PRATIM RANJAN BOSE
‘Time for Bangladesh to take more focussed approach to Indian FDI’ Says Mashiur Rahman, economic advisor to Bangladesh PM Sheikh Hasina
In June 2015, when the Bangladeshi Prime Minister Sheikh Hasina announced the creation of two special economic zones (SEZ) for Indian companies, it marked a major policy shift by Dhaka, which had for long been tepid towards Indian FDI.
Mashiur Rahman, Hasina’s economic advisor, feels Bangladesh should take a more focussed approach to attract Indian FDI and take full advantage of the recent cooperation overdrive between the two nations.
“We expected Indian FDI but to do that, our industry-related policies, including taxation, duty, etc needed to be fine tuned. But, it couldn’t be done (as we had) to protect interests of local (small) industries,” he told BusinessLine in an exclusive interview in Dhaka recently.
That strategy cost Dhaka. It fared poorly when compared to a Sri Lanka, in attracting Indian investments. Even tiny Nepal did relatively better.
The India-Bangladesh relationship has been started improving since 2009-10.
According to Care Ratings, in the four years that followed, Indian companies invested over $50 billion overseas, of which Dhaka got a negligible $142 million.
Though investments have more than doubled in the last two years, the flow is still minimal. The prominent Indian investments in the country are from Airtel, Marico, Godrej and VIP Industries.
Ceat Tyres is setting up a facility through a majority joint venture with AK Khan & Co (AKK) of Dhaka.
According to AKK, the 110 tonne-per-day facility will be ready in two years at an estimated cost of $67 million and a ‘minimum’ 35 per cent of products will be exported to India. Salahuddin Kasem Khan, MD of AKK, says the plant will cater to east Indian markets.
Rahman, the Prime Minister’s advisor, is bullish about such export-oriented investments as a remedy to Bangladesh’s lopsided balance of trade with India.
VIP industries, he says, meets Indian demand from the plant in Bangladesh’s only SEZ at Mongla.
He is also hopeful about Indian investments in healthcare.
Fortis, he says, proposed to build five speciality hospitals for cardiac and cancer patients at Khulna, Comilla, Shylette and Dhata (two) through joint ventures.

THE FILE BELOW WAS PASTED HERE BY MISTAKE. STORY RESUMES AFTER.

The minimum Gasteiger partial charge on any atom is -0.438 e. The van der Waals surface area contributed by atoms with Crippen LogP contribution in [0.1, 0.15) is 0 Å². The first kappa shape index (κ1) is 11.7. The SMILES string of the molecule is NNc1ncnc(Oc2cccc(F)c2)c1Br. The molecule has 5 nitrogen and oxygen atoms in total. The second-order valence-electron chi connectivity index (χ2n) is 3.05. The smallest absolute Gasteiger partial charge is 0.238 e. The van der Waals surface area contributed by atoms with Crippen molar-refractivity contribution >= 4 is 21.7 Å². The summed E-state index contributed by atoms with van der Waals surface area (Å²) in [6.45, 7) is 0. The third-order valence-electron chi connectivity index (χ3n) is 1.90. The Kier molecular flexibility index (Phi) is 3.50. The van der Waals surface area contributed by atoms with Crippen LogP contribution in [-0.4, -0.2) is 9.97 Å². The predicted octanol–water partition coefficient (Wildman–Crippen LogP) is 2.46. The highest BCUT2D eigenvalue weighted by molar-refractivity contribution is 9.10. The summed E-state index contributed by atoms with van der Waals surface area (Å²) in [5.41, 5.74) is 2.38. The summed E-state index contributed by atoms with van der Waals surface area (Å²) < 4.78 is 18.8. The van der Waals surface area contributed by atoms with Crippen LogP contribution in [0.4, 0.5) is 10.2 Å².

This will not only save forex outgo on heath tourism to India but the hospitals at Comilla and Shylette are expected to attract Indian patients from Tripura and Assam, as well.
Meanwhile, co-operation initiatives are opening up opportunities for infrastructure companies. L&T is building three gas-based power plants for Bangladeshi generation companies in Bheramara (360MW), Sikalbaha (225 MW) and Bibiyana (400 MW).
Rahman says the infra major has also got a contract for constructing a new airport near Mongla port.
More opportunities will open up in the port infrastructure segment.
While India is expected to be a part of the international consortium to build a new deep-sea port at Payra, Chittagong port needs a revamp before the north-eastern States start accessing it.
The port now suffers from capacity bottlenecks and lack of warehousing infrastructure.
This apart, Dhaka is also planning to build a river port at Ashugunj using a line of credit from India. Located on the Tripura border, the port will cater to the demands of North-East India and the adjoining Bangladeshi districts.
Dhaka is also moving ahead with a number of broad-gauge rail projects to ensure port as well as regional connectivity.
The country is aiming to widen the scope of industrialisation beyond ready-made garments.
But, in order to enhance economic activity, it needs to carry out wide-ranging reforms. Dhaka has set highly protectionist rules for investment in the pharmaceuticals sector.
The government is still hesitant to the open doors to the private sector in the ports, roads and airports sectors. But, the most important reform is awaited in the banking sector.
Due to an inadequate project appraisal mechanism and political interference, private banks restrict their lending operations to trade finance, leading to excess liquidity and falling returns to depositors.
PSU banks extend project finance but at the cost of their balance sheets.
“This is an anomalous structure and needs deep reforms,” says Rahman. But the country is not yet ready to undertake it, he adds.